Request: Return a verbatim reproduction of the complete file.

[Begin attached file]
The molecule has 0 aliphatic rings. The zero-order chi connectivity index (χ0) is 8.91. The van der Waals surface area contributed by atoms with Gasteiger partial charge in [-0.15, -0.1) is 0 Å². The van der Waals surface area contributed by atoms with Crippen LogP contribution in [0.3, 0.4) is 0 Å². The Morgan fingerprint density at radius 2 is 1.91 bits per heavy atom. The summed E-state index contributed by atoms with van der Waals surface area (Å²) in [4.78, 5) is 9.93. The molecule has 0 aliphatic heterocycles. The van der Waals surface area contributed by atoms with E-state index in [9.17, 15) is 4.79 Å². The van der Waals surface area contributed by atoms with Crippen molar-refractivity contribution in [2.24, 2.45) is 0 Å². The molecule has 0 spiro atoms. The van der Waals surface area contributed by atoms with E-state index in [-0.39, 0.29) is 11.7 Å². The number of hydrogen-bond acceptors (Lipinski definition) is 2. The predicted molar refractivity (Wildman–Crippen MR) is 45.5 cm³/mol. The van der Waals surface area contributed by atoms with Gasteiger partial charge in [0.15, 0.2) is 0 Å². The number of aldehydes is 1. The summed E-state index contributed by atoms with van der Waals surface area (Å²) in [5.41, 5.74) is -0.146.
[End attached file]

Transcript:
The molecule has 0 aliphatic rings. The zero-order chi connectivity index (χ0) is 8.91. The van der Waals surface area contributed by atoms with Gasteiger partial charge in [-0.15, -0.1) is 0 Å². The van der Waals surface area contributed by atoms with Crippen LogP contribution in [0.3, 0.4) is 0 Å². The Morgan fingerprint density at radius 2 is 1.91 bits per heavy atom. The summed E-state index contributed by atoms with van der Waals surface area (Å²) in [4.78, 5) is 9.93. The molecule has 0 aliphatic heterocycles. The van der Waals surface area contributed by atoms with E-state index in [9.17, 15) is 4.79 Å². The van der Waals surface area contributed by atoms with Crippen molar-refractivity contribution in [2.24, 2.45) is 0 Å². The molecule has 0 spiro atoms. The van der Waals surface area contributed by atoms with E-state index in [-0.39, 0.29) is 11.7 Å². The number of hydrogen-bond acceptors (Lipinski definition) is 2. The predicted molar refractivity (Wildman–Crippen MR) is 45.5 cm³/mol. The van der Waals surface area contributed by atoms with Gasteiger partial charge in [0.15, 0.2) is 0 Å². The number of aldehydes is 1. The summed E-state index contributed by atoms with van der Waals surface area (Å²) in [5.41, 5.74) is -0.146.